Week 50 in Review – 2012

Event Related

  • Legal Merits of ‘Hack Back’ Strategy – bankinfosecurity.com
    From point-of-sale hacks to malware and DDoS attacks, the top cyberthreats of 2012 have been aggressive and strong. Is it time for organizations to adopt a “hack back” strategy against perceived attackers?


  • Mitigating Targeted Attacks on Your Organization – blogs.technet.com
    The Trustworthy Computing blog shares Microsoft perspectives about cloud computing. From security in the cloud to the evolution of IT, we show how Microsoft works to build a trustworthy cloud.

  • National Cyber Security Framework Manual – ccdcoe.org
    What, exactly, is “National Cyber Security”? The rise of cyberspace as a field of human endeavour is probably nothing less than one of the most significant developments in world history.
  • Symantec Intelligence Report: November 2012 – symantec.com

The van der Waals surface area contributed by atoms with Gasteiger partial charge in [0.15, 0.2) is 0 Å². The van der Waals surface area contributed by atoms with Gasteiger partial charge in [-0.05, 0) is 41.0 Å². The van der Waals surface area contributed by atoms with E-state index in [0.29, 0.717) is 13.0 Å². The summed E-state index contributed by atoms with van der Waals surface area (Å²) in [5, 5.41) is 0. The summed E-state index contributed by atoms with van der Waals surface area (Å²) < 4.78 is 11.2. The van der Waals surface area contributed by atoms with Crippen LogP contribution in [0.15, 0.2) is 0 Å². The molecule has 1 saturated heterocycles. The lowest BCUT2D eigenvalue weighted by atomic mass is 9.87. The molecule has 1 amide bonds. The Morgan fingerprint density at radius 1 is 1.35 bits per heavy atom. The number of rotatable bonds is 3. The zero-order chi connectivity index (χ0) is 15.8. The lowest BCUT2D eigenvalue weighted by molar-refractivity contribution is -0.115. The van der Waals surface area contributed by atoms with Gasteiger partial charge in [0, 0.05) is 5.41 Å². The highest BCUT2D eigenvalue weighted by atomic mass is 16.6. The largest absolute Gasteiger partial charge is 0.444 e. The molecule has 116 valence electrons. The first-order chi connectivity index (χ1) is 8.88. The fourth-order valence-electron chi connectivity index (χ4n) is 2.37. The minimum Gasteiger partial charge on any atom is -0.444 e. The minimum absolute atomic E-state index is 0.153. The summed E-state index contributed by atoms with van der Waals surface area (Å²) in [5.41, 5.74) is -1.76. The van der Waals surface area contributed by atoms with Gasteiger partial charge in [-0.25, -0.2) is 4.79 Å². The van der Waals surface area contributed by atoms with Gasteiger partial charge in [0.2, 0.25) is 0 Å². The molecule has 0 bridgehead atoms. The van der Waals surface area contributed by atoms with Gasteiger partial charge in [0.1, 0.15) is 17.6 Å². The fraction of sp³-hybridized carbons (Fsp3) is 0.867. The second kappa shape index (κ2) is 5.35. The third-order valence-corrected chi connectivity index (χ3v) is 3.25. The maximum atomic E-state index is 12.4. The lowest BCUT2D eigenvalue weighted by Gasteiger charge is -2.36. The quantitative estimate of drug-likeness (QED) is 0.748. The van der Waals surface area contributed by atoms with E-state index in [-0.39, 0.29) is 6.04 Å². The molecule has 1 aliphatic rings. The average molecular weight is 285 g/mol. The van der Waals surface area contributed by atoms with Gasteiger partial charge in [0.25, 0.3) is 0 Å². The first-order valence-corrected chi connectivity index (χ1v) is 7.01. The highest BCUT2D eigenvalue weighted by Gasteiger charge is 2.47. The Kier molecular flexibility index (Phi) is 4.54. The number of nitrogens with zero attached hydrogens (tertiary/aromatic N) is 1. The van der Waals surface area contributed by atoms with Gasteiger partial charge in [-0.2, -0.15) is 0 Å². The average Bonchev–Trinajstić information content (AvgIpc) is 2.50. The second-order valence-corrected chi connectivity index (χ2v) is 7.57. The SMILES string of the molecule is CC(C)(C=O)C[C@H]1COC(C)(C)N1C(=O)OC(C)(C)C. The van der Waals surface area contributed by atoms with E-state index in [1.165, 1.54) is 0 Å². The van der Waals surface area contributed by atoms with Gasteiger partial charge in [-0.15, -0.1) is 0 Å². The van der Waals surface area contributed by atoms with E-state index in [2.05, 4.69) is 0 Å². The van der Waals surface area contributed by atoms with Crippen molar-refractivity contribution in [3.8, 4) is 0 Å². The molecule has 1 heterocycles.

Symantec helps consumers and organizations secure and manage their information-driven world. Our software and services protect against more risks at more points, more completely and efficiently, enabling confidence wherever information is used or stored. The Symantec Connect community allows customers and users of Symantec to network and learn more about creative and innovative ways to use Symantec products and technologies.

  • Your Soldiers are Untrained -carnal0wnage.attackresearch.com
    People often try to draw analogies between computer security and the military or warfare. Lets put aside for a moment the fact that I don’t know anything about the military and continue on with this analogy.
  • PCAP Files Are Great Arn’t They?? – blog.spiderlabs.com